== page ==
Rocky Mountain High – Photographing the Colorado Wildflowers

July 5, 2014

I am fortunate to have the opportunity to photograph many locations. I’ve done some work this summer for some folks in Snowmass Village and Aspen. Any anytime I can escape the summer heat of Texas, I’ll take it.

One of my favorite times occurs when I am able to return to Colorado for 6 weeks each summer and photograph the wildflowers of Colorado along with other Colorado images. This spring, the Rockies received more than their usual amount of snow, so the wildflowers are a bit late in blooming. Still, that gives me the opportunity to photograph the early bloomers.

One such wildflower is the mountain sunflower, also known as the “Old Man of the Mountain.” These Colorado sunflowers are usually the first to appear – often at 11,000-12,500 feet – and almost always above treeline. They are hearty little flowers, hugging the ground to weather the winds and cold and even summer snows. This panorama of these amazing little sunflowers was taken at about 12,000 feet. To reach this point, I had to hike through a swampy forest made wet by melting snows flowing down through an overflowing creek. After that, it was nearly straight up 1000 vertical feet through a boulder field. After a lot of grunting and sweating, the payoff appeared – a ridge along the Continental Divide brimming with golden wildflowers.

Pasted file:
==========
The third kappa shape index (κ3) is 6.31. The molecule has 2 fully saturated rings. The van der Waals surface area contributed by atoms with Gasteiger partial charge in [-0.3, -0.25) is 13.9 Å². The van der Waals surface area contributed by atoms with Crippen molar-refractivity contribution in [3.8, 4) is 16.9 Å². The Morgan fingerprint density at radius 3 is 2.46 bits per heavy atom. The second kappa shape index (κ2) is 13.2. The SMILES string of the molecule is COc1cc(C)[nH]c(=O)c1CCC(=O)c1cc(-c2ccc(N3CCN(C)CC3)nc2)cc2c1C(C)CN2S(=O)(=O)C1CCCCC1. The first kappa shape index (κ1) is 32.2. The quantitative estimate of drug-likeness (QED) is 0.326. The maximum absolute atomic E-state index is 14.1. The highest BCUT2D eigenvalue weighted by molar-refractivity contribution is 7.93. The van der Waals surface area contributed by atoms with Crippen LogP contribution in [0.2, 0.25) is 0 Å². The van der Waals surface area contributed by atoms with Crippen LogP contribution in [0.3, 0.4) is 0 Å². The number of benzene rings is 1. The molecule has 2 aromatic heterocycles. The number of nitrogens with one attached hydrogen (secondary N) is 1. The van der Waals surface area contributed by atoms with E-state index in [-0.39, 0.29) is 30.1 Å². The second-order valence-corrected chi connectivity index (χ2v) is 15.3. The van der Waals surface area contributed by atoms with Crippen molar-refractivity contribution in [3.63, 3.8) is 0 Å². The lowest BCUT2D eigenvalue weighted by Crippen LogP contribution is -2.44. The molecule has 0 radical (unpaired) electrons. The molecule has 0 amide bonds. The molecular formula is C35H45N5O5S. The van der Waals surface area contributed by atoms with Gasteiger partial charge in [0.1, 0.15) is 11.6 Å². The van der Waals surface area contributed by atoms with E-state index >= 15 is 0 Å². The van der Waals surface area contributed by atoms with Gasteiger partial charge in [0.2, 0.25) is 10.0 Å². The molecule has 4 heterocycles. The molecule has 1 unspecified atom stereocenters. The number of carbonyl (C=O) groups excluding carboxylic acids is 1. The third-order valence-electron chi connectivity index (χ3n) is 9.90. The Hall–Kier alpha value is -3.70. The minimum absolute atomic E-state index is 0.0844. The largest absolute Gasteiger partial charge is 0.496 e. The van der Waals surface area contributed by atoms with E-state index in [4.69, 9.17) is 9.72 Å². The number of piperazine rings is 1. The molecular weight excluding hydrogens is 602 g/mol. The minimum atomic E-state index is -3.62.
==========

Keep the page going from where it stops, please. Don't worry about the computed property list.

Colorado sunflowers fill the side of a mountain near Winter Park, Colorado.

Colorado wildflowers, this time sunflowers, adorn the ridges along the Continental Divide on a summer morning. This Colorado image was taken near Berthoud Pass

In the next few weeks, I hope to visit the San Juans – specifically the wildflower areas of American Basin and Yankee Boy Basin. I also hope to stop by the Maroon Bells and Breckenridge’s Mayflower Gulch.

In the meantime, feel free to visit my Colorado images or see my Texas Bluebonnets and Wildflowers gallery.

I also post current information on my facebook photography page.

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